Slate weekly roundup: Senior editor David Haglund’s recommendations from this week.

Senior Editor David Haglund’s Recommended Reading From Slate This Week 

Senior Editor David Haglund’s Recommended Reading From Slate This Week 

Slate Plus
Your all-access pass
Oct. 17 2014 1:33 PM

What Happened at Slate This Week? 

Senior editor David Haglund shares what intrigued him at the magazine. 

Illustration by Charlie Powell.

Illustration by Charlie Powell

Hello Slate Plus members, and thank you for supporting what we do. I hope we’ve lived up to your lofty standards this week.

First, a confession. I haven’t read a single piece this week (or last week either, as far as I can remember) about Ebola. On Monday and Wednesday mornings Slate editors have a conference call about the big stories in the news—what we have planned and what we should assign and so on. From listening to science editor Laura Helmuth in those meetings I have gathered that I do not personally need to worry about Ebola. And so I do not plan to read about it. I would trust Laura Helmuth with my life, in other words—which is why I’m sure the ample Slate coverage of Ebola is great, even though, like I said, I haven’t read it.

David Haglund David Haglund

David Haglund is the literary editor of 

Now on to some things I have read. I’m a senior editor at Slate on the culture side. More specifically, I run our culture blog, Brow Beat, along with my colleague Forrest Wickman, and I also edit our TV coverage, our Good Word column, and help Dan Kois and Katy Waldman with the Slate Book Review. I’ve been a Slate staffer for three years, but my first piece in the magazine ran eight years ago. (I was a freelancer. It was about Jimmy Stewart.) I’ve written two Frescas, one about an excommunicated Mormon historian and another about an exiled NBA point guard.

My favorite TV critic, not just at Slate but anywhere, is Willa Paskin, and I really enjoyed her review of Jane the Virgin, which she situated in the long history of the CW and described as “more emotional, more garish, and more gonzo than so much on television.” I also love the series that the reliably astute Chris Molanphy writes for us, “Why Is This Song No. 1?” This week he tackled Meghan Trainor’s “All About That Bass,” which is, somewhat mysteriously, still on top after a month and a half. (A little backstory: Chris was in Paris—on a pretty momentous trip—when this one first hit the top spot, which is why he didn’t write about it then. We thought he might skip it, and then it just hung on week after week after week.) Chris acknowledges the catchiness of the song, but says that you can’t understand its staying power without recognizing how the song, like many hits before it, is “protest lite.”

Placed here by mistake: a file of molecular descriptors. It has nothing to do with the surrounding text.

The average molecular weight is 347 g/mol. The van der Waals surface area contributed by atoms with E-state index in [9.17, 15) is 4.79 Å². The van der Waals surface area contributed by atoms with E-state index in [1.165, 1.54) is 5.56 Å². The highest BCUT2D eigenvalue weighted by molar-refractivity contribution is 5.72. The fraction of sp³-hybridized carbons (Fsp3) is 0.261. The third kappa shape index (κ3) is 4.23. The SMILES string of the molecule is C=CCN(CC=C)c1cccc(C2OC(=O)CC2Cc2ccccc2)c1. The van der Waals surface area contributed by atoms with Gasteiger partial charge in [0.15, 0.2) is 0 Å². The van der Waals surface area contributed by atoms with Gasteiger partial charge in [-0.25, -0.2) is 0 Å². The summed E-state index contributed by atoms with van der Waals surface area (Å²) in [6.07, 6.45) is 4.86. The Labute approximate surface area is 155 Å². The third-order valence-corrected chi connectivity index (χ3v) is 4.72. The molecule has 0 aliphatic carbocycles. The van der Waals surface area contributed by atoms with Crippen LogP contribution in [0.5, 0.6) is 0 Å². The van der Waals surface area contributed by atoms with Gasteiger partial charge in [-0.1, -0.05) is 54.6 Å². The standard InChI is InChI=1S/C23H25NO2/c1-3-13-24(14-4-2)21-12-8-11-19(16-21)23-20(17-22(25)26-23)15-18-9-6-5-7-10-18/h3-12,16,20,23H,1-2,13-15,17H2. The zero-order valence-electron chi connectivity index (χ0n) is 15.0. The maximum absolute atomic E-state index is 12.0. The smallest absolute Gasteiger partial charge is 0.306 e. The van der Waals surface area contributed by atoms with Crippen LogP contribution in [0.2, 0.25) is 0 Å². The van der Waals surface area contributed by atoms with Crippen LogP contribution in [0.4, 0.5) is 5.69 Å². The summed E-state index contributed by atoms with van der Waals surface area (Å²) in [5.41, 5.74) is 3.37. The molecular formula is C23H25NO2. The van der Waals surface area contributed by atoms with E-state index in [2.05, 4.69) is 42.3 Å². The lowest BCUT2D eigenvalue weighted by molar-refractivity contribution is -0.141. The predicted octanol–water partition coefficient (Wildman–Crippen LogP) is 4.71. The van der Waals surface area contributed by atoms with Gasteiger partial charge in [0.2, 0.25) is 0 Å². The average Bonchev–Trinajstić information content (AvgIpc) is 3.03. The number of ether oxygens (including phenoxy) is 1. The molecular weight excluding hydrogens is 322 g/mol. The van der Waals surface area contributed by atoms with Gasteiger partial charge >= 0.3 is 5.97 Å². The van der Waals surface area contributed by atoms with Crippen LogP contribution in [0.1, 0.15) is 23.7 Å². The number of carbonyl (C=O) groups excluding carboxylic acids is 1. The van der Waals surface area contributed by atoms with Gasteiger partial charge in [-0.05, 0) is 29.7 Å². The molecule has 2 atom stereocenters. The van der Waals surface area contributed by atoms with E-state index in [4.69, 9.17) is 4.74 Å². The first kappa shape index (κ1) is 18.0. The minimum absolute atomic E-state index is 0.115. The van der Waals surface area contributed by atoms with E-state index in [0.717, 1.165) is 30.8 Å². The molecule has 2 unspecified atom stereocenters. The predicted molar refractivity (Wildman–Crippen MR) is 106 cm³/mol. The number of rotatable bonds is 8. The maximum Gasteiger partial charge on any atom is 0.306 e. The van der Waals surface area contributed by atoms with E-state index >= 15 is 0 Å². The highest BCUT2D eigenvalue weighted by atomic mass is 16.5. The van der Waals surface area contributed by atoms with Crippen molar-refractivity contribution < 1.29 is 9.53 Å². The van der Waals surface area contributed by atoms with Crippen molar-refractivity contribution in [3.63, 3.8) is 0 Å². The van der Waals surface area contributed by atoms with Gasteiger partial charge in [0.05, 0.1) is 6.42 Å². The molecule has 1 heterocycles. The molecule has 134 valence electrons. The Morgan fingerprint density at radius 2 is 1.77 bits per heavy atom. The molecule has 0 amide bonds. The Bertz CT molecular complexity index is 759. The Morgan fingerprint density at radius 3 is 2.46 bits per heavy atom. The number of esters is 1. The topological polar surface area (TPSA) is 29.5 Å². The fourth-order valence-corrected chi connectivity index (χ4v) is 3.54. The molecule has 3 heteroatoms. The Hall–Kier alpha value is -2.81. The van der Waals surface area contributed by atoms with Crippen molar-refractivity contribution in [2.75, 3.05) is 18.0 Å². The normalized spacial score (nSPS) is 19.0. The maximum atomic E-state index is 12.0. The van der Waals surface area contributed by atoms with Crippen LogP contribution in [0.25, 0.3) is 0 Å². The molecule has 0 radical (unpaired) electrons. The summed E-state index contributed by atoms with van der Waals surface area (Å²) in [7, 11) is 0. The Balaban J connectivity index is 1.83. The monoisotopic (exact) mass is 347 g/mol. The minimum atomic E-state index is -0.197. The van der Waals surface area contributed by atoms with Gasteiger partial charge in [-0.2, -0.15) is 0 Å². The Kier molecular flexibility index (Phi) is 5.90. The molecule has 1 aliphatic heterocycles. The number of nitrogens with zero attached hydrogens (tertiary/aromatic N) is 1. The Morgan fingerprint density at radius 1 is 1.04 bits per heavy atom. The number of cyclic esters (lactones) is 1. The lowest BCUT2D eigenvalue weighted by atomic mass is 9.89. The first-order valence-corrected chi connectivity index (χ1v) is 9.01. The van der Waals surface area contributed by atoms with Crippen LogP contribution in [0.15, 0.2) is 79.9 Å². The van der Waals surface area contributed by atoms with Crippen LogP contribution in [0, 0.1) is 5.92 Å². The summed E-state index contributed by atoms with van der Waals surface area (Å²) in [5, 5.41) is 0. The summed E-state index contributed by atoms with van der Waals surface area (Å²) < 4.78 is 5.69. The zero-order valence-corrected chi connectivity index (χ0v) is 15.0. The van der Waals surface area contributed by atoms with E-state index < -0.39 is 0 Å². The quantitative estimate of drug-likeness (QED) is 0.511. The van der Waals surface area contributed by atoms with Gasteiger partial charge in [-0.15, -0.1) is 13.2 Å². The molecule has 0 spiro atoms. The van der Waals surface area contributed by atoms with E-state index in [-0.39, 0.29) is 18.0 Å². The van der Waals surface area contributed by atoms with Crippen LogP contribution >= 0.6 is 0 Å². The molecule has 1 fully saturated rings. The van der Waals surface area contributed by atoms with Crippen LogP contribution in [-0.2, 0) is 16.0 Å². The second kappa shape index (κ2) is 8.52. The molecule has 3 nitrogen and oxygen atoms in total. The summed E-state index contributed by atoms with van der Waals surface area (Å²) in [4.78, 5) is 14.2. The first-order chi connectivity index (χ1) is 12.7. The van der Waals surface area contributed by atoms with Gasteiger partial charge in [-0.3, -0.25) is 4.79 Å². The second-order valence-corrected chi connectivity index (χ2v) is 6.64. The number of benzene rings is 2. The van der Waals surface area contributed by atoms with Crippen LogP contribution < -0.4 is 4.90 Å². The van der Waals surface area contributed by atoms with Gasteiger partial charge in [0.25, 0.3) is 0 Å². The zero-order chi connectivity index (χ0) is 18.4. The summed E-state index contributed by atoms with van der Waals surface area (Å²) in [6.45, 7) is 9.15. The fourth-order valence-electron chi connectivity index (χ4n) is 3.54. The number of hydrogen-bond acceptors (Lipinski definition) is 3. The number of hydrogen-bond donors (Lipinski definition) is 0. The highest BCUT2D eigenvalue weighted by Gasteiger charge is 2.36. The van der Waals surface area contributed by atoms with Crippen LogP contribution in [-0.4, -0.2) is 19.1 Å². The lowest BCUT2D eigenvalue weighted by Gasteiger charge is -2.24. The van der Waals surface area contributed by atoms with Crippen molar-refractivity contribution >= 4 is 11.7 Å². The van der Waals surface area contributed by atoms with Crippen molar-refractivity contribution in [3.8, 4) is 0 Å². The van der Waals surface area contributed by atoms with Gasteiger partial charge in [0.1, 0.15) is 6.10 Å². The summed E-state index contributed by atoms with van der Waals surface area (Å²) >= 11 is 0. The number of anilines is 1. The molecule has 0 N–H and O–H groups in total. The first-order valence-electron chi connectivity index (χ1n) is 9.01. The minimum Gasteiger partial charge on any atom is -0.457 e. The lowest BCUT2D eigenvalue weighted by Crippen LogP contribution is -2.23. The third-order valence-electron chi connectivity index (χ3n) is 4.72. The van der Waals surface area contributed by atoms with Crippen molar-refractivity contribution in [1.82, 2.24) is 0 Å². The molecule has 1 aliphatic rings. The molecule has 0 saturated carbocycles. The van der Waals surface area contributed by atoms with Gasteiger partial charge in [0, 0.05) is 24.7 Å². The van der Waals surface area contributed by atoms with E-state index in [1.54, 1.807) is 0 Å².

One piece that went up last Saturday that I would highly recommend is Forrest Wickman’s Brow Beat post about the movie Whiplash. Forrest enjoyed the movie, but he was bothered by its apparent ideas about genius—and then he learned that the story it tells (several times) about Charlie Parker, which seems to support those ideas, was all wrong. Forrest explains the real story in detail, going on to argue that, contrary to what the movie suggests, “creative genius is more than discipline and how-fast-can-you-play athleticism.”

Katy Waldman is herself a creative genius, in my opinion, and this week I loved her amusing reflection on whether it is possible to write a good “Sexiest Woman Alive” profile. Her conclusion: “Perhaps, but it’s not easy, and I can’t point to anyone who is doing it well.” Katy’s own prose is a delight as usual, but the post also makes devastating use of terrible quotations. To wit: “Those liquid lips, those pearly ankles, those Boulder shoulders—Jessica Biel is a woman of many parts. … Now, at last, she is whole. Behold.” Or, perhaps, don’t.

You’ve probably already read Seth Stevenson’s great piece about “ghosting,” which was published more than a year ago. But it was fun to see that piece pop up again this week, catching afire on Facebook, not for the first time. Seth first mentioned the subject ages ago at an editorial meeting, and I nudged him a few times before he at last sat down and wrote his elegant and, to my mind, persuasive argument that, at parties of more than 15 or so people, you shouldn’t bother to say goodbye—you should just ghost. Coincidentally, I ghosted a gathering just this week. And, of course, I thought of Seth.


P.S. In other related news, Slate’s Culture Gabfest will be in Boston this upcoming Monday, on Oct. 20, at the Wilbur Theatre. So get your tickets if you haven’t already done so—Slate Plus members get 30 percent off tickets!

P.P.S. And if you’re in New York, Slate is hosting our very first movie party in a week, and we’d love to see you there! It’ll be an evening of horror movie clips, trivia, discussion, and drinks with Slate staff and friends, hosted by our very own movie critic and Culture Gabfest host Dana Stevens! And Slate Plus members get free tickets. More details here